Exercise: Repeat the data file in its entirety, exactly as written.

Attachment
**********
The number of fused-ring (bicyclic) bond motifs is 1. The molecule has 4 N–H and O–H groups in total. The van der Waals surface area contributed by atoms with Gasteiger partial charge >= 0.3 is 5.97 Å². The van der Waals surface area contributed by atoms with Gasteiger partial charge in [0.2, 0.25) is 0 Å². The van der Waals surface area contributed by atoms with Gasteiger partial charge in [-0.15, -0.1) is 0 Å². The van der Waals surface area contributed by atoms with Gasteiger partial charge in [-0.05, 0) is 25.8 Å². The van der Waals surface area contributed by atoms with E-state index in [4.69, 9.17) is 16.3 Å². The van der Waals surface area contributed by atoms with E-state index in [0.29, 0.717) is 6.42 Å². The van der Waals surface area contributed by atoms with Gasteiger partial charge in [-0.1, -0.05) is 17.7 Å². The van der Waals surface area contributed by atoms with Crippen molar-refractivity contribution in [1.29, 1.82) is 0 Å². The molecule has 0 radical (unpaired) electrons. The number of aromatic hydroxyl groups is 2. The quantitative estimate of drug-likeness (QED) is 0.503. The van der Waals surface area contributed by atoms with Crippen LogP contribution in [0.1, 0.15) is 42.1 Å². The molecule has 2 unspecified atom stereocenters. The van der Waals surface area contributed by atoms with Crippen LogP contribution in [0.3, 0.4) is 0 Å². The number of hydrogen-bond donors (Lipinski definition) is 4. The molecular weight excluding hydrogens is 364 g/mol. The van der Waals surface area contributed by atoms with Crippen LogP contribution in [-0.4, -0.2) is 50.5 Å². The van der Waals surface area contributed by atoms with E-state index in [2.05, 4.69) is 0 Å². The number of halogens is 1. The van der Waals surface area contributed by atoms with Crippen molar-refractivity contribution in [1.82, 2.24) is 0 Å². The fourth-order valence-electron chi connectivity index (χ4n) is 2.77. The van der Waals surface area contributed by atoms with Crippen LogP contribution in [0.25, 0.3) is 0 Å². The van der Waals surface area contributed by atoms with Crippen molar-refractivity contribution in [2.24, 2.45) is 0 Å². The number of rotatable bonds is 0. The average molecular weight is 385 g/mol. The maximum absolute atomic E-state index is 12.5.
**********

The number of fused-ring (bicyclic) bond motifs is 1. The molecule has 4 N–H and O–H groups in total. The van der Waals surface area contributed by atoms with Gasteiger partial charge >= 0.3 is 5.97 Å². The van der Waals surface area contributed by atoms with Gasteiger partial charge in [0.2, 0.25) is 0 Å². The van der Waals surface area contributed by atoms with Gasteiger partial charge in [-0.15, -0.1) is 0 Å². The van der Waals surface area contributed by atoms with Gasteiger partial charge in [-0.05, 0) is 25.8 Å². The van der Waals surface area contributed by atoms with E-state index in [4.69, 9.17) is 16.3 Å². The van der Waals surface area contributed by atoms with E-state index in [0.29, 0.717) is 6.42 Å². The van der Waals surface area contributed by atoms with Gasteiger partial charge in [-0.1, -0.05) is 17.7 Å². The van der Waals surface area contributed by atoms with Crippen molar-refractivity contribution in [1.29, 1.82) is 0 Å². The molecule has 0 radical (unpaired) electrons. The number of aromatic hydroxyl groups is 2. The quantitative estimate of drug-likeness (QED) is 0.503. The van der Waals surface area contributed by atoms with Crippen LogP contribution in [0.1, 0.15) is 42.1 Å². The molecule has 2 unspecified atom stereocenters. The van der Waals surface area contributed by atoms with Crippen LogP contribution in [0.3, 0.4) is 0 Å². The number of hydrogen-bond donors (Lipinski definition) is 4. The molecular weight excluding hydrogens is 364 g/mol. The van der Waals surface area contributed by atoms with Crippen LogP contribution in [-0.4, -0.2) is 50.5 Å². The van der Waals surface area contributed by atoms with E-state index in [2.05, 4.69) is 0 Å². The number of halogens is 1. The van der Waals surface area contributed by atoms with Crippen molar-refractivity contribution in [1.82, 2.24) is 0 Å². The fourth-order valence-electron chi connectivity index (χ4n) is 2.77. The van der Waals surface area contributed by atoms with Crippen LogP contribution in [0.25, 0.3) is 0 Å². The van der Waals surface area contributed by atoms with Crippen molar-refractivity contribution in [2.24, 2.45) is 0 Å². The number of rotatable bonds is 0. The average molecular weight is 385 g/mol. The maximum absolute atomic E-state index is 12.5.